Foreign nationals crossing into Zimbabwe through the Beitbridge border post and those who are illegally using the porous border fence outside Musina in Limpopo have mixed reactions to the decision to open the border between Zimbabwe and South Africa for ordinary travellers. The border was reopened on the first of December, but only a few people are using the designated points.
A SABC News team went to the border to gauge the situation there. They say things are out of control, as some travellers avoid using the Beitbridge border post and opt for undesignated points to cross into Zimbabwe. Illegal foreign nationals are all over carrying luggage from the N1, through the bush and crossing the porous border fence and the Limpopo river into Zimbabwe.
They are doing this despite the heavy presence of SANDF soldiers.
The majority of the travellers say they can’t afford the 60 US dollars (R912.85) that the Zimbabwean authorities are demanding to get their coronavirus test results. Some say the illegal crossing of the border is a recipe for the spreading of the virus, as many of them are neither sanitising nor wearing masks.
“They (officials) say the border is open. It is not open the border because you say it’s open and now you need 60 US dollars where am I gonna get it,” one traveler told SABC News.
“Me I am not working I am suffering. If it was open we were supposed to walk free you see that is the problem and this sixty US dollar for testing COVID. You see this people are going to the bush neh and they are not tested they are running out of this money of his 60 US dollars. So it’s a problem because everybody is going to the bush they are not tested and it’s a risk for Zimbabwe. A lot who are going there are not getting into the border just because of the money, they must reduce the money so that the people can go through the border they get tested and whatever it is,” added another.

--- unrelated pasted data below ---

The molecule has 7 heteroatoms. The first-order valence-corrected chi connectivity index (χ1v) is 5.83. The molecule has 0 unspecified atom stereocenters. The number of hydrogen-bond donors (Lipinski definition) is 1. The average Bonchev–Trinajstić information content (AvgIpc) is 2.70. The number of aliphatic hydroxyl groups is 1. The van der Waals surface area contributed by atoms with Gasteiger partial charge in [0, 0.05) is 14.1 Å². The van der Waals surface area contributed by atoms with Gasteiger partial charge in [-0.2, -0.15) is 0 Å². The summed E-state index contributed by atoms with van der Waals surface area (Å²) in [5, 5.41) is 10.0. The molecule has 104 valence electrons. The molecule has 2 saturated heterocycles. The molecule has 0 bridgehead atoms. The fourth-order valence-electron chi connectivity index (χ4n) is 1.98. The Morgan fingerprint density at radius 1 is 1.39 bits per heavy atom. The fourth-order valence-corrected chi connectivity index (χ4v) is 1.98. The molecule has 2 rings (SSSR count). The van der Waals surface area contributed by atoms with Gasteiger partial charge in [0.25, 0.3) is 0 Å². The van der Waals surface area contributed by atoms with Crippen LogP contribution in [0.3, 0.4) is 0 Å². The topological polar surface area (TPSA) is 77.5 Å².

One of the travellers the SABC News crew caught up with was a woman who preferred to remain anonymous, who chose to cross through the regulated border post. She had her coronavirus test taken less than 48 hours before she got to the border, as required in Zimbabwe. Mary Moyo (not her real name) says it is important for people to get tested and use the regulated border gates instead of going through the bush and crossing the Limpopo River.
“I am very happy that the border is open and now I am going home. I can come to Musina to do my shopping. I feel happy that the business is not going to be normal. The COVID letter I have it. It just took me some minutes to have this letter. It might sound like its expensive but if you are serious of what you are doing is not expensive,” she says.
Police and traffic officials often conduct roadblock on the N1. Attempts to get comment from Home Affairs officials failed.
Below is Africa’s latest COVID-19 stats:
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